Soon you’re going to try your hand at a little sketch comedy writing. Last class we did a little improv comedy to show how comedy sketches and comedic characters are born. Today we’re going to look at a couple of sketch styles to help you understand the structure of comedy sketches.
I’M WITH STUPID
This is comedy that comes from out of place human behaviour. There’s either a normal character in a world of non-normal characters or one non-normal character up against all normal characters. The humour comes from how these two groups react to one another.
Inversion sketches present a character or situation behaving the opposite to what we might expect. For characters, this will often be an inversion of status: a childish judge, an over-emotional nightclub bouncer, an terrible doctor.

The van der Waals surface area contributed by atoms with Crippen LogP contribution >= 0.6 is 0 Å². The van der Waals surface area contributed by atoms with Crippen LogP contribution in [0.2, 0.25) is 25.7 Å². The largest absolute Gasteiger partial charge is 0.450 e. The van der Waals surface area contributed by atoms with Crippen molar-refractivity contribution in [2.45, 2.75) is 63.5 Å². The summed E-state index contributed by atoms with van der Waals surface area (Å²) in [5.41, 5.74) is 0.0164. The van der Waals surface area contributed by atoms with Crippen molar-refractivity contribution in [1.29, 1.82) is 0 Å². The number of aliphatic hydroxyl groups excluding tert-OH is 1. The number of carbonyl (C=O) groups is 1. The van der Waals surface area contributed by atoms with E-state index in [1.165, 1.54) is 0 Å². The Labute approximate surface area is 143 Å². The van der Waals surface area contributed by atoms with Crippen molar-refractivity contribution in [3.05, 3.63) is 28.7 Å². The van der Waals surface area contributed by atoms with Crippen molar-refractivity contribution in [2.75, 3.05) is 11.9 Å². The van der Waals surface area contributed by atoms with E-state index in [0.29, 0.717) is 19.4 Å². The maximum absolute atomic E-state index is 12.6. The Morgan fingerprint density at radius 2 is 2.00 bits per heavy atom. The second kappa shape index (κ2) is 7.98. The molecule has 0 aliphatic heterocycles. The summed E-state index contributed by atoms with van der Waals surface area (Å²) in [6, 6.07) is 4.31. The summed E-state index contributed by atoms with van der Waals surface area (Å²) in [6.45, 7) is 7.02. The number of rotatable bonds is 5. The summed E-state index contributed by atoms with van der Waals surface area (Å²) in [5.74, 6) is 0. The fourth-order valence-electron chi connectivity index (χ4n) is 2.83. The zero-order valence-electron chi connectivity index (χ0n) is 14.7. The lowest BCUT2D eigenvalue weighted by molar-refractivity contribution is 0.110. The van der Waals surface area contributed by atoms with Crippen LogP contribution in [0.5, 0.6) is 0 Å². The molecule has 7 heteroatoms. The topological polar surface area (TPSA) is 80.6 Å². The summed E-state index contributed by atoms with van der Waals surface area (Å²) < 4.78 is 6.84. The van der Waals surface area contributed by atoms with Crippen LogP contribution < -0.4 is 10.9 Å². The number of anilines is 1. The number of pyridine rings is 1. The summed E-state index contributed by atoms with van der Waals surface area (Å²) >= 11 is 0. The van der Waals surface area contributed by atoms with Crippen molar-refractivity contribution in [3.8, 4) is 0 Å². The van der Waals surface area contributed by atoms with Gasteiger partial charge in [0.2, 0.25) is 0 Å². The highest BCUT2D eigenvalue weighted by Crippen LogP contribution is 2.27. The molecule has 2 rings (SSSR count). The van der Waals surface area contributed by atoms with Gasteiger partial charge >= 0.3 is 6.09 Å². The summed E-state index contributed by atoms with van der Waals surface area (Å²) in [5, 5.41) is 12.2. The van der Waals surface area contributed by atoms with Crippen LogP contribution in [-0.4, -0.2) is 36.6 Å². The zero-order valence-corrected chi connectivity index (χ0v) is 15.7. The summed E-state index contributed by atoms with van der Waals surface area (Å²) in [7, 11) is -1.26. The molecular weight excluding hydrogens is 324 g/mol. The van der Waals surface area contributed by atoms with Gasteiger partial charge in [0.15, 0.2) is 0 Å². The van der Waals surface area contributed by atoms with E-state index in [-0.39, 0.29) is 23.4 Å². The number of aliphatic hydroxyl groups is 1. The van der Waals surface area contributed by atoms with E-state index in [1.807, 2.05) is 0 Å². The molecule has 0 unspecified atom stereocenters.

An exaggeration sketch will take a recognizable situation and distort it via exaggeration.
A sketch in which we take a character and put them in a completely inappropriate/unexpected environment. In displacement, the displaced person(s) are aware in the clash of environments, in anachronism, the cross is treated as normal.
Escalator sketches start off sensible and then ramp up the absurdity until they end up being completely silly/surreal. See Python’s Four Yorkshiremen boasting who had the worst childhood, or the audition from Mr. Show.
We’ve spent some time here already. Basically it’s using a pre-existing property as framework.
THE LIST / REPETITION SKETCH
This is a one joke sketch where the central gag is repeated over and over. They’re often easy to write but hard to make funny.
A sketch which relocates an activity. General election in Narnia.